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Calorie counts on menus will ruin our food, say chefs


Chef Derry Clarke pictured in his  restaurant L'ecrivan

Chef Derry Clarke pictured in his restaurant L'ecrivan

Chef Derry Clarke pictured in his restaurant L'ecrivan

THE Government's plan to force restaurants to put calorie counts on menus has been met with differing reactions.

While health experts are "thrilled" at the move, people in the food industry believe that it is "unworkable".

The Government wants to see restaurants, takeaways and food service outlets post calorie details of all meals beside the price, with new laws expected to come into force in 2016.

Consultant endocrinologist at Loughlinstown hospital in Dublin, Professor Donal O'Shea, said that it was an "incredibly positive step forward" in tackling the obesity problem.

"Evidence has shown that making people aware of calorie content can help them to make more informed, healthier decisions about the foods they eat," he said.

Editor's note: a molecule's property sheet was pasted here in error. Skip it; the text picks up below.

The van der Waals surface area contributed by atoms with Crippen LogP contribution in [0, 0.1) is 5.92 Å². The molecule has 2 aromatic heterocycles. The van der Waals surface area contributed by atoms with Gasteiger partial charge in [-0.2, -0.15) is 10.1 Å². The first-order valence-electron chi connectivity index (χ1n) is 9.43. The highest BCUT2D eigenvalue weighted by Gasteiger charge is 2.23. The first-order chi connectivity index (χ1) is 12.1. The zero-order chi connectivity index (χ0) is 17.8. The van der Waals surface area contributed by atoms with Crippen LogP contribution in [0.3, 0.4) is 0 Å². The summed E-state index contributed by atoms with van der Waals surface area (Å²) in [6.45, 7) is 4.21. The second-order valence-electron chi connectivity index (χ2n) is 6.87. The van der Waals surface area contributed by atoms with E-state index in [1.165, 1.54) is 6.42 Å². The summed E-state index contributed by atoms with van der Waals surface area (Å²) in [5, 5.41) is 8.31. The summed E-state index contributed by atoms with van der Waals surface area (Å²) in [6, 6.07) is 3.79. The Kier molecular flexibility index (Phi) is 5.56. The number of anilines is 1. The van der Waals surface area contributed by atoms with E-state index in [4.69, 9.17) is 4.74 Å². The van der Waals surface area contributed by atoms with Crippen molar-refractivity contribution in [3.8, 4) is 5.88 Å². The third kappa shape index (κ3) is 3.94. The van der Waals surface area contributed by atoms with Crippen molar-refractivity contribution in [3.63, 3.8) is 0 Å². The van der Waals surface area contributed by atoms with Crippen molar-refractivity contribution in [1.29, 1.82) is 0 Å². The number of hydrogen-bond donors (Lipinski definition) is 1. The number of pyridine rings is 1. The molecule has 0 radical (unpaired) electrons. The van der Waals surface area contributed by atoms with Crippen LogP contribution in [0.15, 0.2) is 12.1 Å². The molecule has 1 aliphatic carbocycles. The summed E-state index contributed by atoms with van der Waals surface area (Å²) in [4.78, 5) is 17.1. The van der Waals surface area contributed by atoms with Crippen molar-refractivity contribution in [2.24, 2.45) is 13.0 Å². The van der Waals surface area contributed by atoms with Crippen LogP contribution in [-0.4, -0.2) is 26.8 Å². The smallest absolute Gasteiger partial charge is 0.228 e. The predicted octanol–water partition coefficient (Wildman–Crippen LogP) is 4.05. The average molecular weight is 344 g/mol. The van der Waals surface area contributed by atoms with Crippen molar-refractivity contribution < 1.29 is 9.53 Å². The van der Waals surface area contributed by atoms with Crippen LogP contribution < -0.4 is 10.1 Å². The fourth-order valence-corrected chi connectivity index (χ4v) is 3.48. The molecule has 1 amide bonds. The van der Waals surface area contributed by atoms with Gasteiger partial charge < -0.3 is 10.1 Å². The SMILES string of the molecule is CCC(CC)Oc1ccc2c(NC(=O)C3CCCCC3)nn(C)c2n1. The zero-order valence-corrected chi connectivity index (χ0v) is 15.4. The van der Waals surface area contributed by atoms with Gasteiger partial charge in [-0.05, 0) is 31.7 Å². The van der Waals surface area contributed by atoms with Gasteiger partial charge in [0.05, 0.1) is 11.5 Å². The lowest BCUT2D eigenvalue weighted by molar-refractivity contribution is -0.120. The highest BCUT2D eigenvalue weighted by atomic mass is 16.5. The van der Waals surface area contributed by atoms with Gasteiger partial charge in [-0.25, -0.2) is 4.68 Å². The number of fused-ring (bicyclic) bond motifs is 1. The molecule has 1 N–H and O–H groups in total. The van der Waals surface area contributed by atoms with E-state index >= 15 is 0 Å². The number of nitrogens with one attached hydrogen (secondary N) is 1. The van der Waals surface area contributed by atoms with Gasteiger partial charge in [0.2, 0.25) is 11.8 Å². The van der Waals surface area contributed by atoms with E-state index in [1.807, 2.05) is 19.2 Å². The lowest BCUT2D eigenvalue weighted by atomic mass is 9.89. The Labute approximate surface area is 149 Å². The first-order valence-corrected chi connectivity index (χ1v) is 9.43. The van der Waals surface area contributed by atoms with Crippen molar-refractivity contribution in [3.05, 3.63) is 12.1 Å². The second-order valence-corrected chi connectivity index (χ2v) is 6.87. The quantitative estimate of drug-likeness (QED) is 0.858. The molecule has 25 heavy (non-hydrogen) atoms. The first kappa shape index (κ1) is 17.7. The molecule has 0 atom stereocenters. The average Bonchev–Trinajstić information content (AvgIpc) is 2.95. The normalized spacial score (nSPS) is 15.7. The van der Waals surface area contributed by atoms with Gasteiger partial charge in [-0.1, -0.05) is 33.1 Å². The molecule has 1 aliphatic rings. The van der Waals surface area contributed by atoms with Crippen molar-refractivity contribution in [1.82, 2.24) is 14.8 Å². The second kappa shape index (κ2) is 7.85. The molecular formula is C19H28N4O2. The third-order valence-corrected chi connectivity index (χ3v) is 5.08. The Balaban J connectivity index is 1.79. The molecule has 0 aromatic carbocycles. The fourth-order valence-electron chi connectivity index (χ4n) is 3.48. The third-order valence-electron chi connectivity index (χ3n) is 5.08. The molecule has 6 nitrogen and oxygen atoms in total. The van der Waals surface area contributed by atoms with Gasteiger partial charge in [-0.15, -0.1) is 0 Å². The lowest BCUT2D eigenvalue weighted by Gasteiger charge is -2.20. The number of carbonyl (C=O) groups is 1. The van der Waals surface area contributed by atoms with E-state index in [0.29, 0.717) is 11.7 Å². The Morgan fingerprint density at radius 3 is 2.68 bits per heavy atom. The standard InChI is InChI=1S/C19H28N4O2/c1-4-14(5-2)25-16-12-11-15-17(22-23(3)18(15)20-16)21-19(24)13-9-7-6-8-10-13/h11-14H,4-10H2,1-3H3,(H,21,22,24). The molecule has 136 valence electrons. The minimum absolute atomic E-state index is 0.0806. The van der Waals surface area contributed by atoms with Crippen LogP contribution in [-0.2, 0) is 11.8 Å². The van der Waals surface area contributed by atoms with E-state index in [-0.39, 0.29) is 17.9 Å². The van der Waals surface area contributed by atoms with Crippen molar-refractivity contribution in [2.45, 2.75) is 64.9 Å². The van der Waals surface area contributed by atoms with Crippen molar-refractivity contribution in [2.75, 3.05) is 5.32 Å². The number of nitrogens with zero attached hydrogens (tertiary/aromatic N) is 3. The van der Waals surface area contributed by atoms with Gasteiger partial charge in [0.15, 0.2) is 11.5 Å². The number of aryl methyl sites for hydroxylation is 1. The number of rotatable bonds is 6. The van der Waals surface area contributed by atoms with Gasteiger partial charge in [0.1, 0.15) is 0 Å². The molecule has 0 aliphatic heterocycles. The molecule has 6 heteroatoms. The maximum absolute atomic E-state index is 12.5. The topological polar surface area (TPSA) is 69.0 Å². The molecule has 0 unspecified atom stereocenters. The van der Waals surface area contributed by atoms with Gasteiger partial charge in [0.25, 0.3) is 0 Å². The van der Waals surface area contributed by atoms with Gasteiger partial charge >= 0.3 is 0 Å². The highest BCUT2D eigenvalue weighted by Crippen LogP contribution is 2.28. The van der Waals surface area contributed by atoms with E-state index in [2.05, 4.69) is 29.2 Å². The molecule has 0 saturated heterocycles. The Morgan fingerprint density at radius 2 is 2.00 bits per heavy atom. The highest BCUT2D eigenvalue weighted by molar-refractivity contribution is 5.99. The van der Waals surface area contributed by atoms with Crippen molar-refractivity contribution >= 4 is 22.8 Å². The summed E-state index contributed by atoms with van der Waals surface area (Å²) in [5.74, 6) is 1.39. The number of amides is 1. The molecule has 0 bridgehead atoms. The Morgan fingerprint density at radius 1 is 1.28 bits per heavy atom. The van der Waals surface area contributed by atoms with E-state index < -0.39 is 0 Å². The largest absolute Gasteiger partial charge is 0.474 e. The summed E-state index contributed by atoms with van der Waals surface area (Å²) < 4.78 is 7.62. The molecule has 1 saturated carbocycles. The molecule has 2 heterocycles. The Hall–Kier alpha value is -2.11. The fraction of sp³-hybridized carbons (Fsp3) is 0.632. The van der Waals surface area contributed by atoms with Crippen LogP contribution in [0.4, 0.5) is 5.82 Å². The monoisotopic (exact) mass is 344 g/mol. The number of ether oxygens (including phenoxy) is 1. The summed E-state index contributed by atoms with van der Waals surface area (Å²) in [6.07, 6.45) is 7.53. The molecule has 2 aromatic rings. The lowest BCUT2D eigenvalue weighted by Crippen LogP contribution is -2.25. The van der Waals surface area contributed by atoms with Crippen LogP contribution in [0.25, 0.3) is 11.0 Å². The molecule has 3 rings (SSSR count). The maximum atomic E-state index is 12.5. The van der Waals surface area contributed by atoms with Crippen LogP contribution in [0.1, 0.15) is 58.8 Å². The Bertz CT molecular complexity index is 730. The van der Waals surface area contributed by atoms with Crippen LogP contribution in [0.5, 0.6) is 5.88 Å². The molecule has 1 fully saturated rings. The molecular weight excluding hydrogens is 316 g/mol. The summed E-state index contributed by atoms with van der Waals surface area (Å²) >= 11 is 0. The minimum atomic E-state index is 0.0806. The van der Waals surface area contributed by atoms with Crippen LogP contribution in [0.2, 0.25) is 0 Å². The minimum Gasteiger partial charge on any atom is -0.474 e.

However, Restaurants Association chief executive Adrian Cummins said that his chefs and restaurateurs were furious about the move.

"This will destroy food tourism and creativity, we'll be back to meals of peas, carrots, mashed potato and a slice of beef because this will hamper creativity so much," he said.

The Irish Hotels Federation opposed mandatory labelling as unworkable for hotels and guest houses given daily menu changes.

Award-winning chef Oliver Dunne, of Bon Appetit, said it was nonsense, as chefs added ingredients as they cooked so figures couldn't be accurate.

Michelin-starred chef Derry Clarke agreed and said he was 100pc against the move which was "past ridiculous".

"If you want people to lose weight then tax sofas, tax TVs and laptops. It's not all about calories, it's about moving.

"I've lost two-and-a-half stone eating the exact same calorie intake because I got up and got moving on a push-bike and going to the gym."

But Health Minister Leo Varadkar said he was introducing the initiative as the latest figures show two in every three adults and one in four children are overweight or obese.

"Giving calorie details on menus is a very simple but effective way of encouraging people to choose a healthier option," he said.